Andrew Lind, Director, was invited to Canberra by the Senate Economics Committee (June 2010) to give e
Here’s a summary of some of the expert evidence given:
Who’s the umpire? Who decides who’s in and who’s out? The parliament, the Courts, the regulator, the administrator (ATO)?
Who gets to decide what institutions are sufficiently contributing to the common good as to be relieved from paying tax on their income like the rest of us?
The sustainable under-pinning must be, it seems to me, that tax relief is granted for activity that may otherwise be paid for and delivered directly by government.
Who decides who is sufficiently contributing to the common good?
The amending legislation seeks to have the parliament, the regulator and a conflicted administrator front and centre with a prescribed “public benefit test” (assuming we know what it is) for the courts to apply. Fine, but this results in a reduced role for an “independent umpire” (which the courts have played until now) in the development of the meaning of charity through the common law.
Some comments on the need for an un-conflicted administrator.
Currently the ATO, the very arm of government charged with maximising the size of the public purse, stands at the gateway of who is and who is not entitled to tax concessions. A clear conflict of interest.
An independent umpire is needed to decide who is a charity and who isn’t, a Charities Commission who doesn’t report to a minister or a government but the parliament, who can without fear or favour make decisions about who is charity and who isn’t.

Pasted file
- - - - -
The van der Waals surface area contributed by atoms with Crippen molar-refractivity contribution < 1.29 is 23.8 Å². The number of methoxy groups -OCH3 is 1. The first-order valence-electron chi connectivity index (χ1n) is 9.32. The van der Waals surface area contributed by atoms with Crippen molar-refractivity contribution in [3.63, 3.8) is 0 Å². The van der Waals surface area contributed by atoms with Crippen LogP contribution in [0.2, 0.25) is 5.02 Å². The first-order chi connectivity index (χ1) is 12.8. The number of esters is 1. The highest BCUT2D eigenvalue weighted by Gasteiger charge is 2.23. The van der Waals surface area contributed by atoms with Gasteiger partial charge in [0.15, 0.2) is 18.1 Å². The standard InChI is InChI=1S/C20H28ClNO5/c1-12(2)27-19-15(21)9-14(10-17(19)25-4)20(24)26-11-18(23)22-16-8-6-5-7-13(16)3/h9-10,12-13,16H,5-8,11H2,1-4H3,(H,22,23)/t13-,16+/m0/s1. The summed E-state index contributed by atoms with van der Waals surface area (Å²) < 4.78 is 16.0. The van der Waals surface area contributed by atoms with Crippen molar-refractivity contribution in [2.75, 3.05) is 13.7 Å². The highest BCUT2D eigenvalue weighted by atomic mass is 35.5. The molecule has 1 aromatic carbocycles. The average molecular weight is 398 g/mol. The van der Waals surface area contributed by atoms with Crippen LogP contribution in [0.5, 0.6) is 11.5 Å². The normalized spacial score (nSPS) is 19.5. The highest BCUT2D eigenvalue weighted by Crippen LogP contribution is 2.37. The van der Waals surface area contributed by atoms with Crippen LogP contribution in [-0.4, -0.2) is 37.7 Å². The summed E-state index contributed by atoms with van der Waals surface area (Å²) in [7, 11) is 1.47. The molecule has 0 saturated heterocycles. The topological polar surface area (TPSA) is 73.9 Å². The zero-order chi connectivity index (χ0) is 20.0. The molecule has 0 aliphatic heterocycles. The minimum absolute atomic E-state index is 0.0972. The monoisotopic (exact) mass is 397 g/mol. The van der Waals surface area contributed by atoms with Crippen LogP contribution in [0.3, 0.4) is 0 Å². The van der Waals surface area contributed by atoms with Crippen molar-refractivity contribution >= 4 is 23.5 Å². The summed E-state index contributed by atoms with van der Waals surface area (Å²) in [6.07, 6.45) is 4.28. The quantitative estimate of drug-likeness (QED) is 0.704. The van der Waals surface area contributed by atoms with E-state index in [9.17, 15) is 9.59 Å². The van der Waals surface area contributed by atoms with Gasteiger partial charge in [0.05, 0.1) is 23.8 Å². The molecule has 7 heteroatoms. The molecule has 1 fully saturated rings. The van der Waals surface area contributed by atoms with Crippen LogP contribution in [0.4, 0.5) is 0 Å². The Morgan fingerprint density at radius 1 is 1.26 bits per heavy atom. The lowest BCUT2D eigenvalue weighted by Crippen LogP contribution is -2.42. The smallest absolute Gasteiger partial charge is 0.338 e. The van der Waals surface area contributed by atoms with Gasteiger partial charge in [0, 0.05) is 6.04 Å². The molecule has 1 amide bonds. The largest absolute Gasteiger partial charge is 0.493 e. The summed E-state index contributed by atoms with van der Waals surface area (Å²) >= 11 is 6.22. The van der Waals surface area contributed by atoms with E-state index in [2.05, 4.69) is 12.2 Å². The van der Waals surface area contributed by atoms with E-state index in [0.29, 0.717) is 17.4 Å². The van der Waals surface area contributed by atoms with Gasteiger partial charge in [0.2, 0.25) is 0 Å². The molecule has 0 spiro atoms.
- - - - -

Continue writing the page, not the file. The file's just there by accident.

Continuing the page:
And it makes sense that if such an independent umpire is to be established, resourced and staffed by really good and expensive brains, those brains should first pay for their keep by helping frame the very rules that they will be charged with administering.
I am not against moving to codify common law, but I have grave fears for the attempt to do so with such a short consultation and without the input of a highly resourced independent umpire.
I submit that the first priority is the establishment and resourcing of a Charities Commission, and that that commission be charged with recommending a detailed codification of the charities test.
Existing items 1.1 and 1.2 of s 50-5 of the Income Tax Assessment Act 1997
Item 1.1 = Charitable Institution
Item 1.2 = Religious Institution
“Charitable Institutions” under item 1.1 commonly include religious institutions provided that they are “publicly charitable.” Endorsement as a Charitable Institution (which may include a public religious institution) results in:
- Income tax exemption
- GST concessions
- Rebateable FBT
“Religious Institutions” under item 1.2 are not required to be “charitable” so for example closed religious groups may be included. However no GST or FBT relief is available with this endorsement.
(However the Extension of Charitable Purpose Act 2004 allows closed religious orders to be considered charitable. Section 5(1)(b) of that Act provides, “a closed or contemplative religious order that regularly undertakes prayerful intervention at the request of members of the public.”)
I submit that if there is to be legislative clarification it should be limited to item 1.2.